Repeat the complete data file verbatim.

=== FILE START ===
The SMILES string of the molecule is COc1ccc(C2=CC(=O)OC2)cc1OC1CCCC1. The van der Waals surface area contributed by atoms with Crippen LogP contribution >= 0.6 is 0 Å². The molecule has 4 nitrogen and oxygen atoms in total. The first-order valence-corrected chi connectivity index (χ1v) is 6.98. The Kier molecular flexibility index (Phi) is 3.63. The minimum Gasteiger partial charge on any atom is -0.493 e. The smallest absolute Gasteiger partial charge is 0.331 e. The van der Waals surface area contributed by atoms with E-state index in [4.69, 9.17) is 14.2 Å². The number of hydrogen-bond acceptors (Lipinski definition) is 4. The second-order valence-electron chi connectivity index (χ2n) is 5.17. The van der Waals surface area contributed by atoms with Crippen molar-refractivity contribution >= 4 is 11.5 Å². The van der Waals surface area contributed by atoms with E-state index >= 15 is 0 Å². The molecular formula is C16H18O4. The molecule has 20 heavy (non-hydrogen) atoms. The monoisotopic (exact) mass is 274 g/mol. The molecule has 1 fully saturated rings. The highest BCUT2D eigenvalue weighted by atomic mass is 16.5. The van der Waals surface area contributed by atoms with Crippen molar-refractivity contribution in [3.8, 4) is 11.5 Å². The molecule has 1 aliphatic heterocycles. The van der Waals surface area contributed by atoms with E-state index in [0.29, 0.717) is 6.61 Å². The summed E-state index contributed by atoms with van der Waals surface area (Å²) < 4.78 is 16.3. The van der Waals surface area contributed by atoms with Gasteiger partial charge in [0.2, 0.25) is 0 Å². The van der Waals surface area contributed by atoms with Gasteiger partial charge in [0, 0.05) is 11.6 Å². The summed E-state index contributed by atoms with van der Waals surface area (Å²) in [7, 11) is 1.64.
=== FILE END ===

The SMILES string of the molecule is COc1ccc(C2=CC(=O)OC2)cc1OC1CCCC1. The van der Waals surface area contributed by atoms with Crippen LogP contribution >= 0.6 is 0 Å². The molecule has 4 nitrogen and oxygen atoms in total. The first-order valence-corrected chi connectivity index (χ1v) is 6.98. The Kier molecular flexibility index (Phi) is 3.63. The minimum Gasteiger partial charge on any atom is -0.493 e. The smallest absolute Gasteiger partial charge is 0.331 e. The van der Waals surface area contributed by atoms with E-state index in [4.69, 9.17) is 14.2 Å². The number of hydrogen-bond acceptors (Lipinski definition) is 4. The second-order valence-electron chi connectivity index (χ2n) is 5.17. The van der Waals surface area contributed by atoms with Crippen molar-refractivity contribution >= 4 is 11.5 Å². The van der Waals surface area contributed by atoms with E-state index >= 15 is 0 Å². The molecular formula is C16H18O4. The molecule has 20 heavy (non-hydrogen) atoms. The monoisotopic (exact) mass is 274 g/mol. The molecule has 1 fully saturated rings. The highest BCUT2D eigenvalue weighted by atomic mass is 16.5. The van der Waals surface area contributed by atoms with Crippen molar-refractivity contribution in [3.8, 4) is 11.5 Å². The molecule has 1 aliphatic heterocycles. The van der Waals surface area contributed by atoms with E-state index in [0.29, 0.717) is 6.61 Å². The summed E-state index contributed by atoms with van der Waals surface area (Å²) < 4.78 is 16.3. The van der Waals surface area contributed by atoms with Gasteiger partial charge in [0.2, 0.25) is 0 Å². The van der Waals surface area contributed by atoms with Gasteiger partial charge in [0, 0.05) is 11.6 Å². The summed E-state index contributed by atoms with van der Waals surface area (Å²) in [7, 11) is 1.64.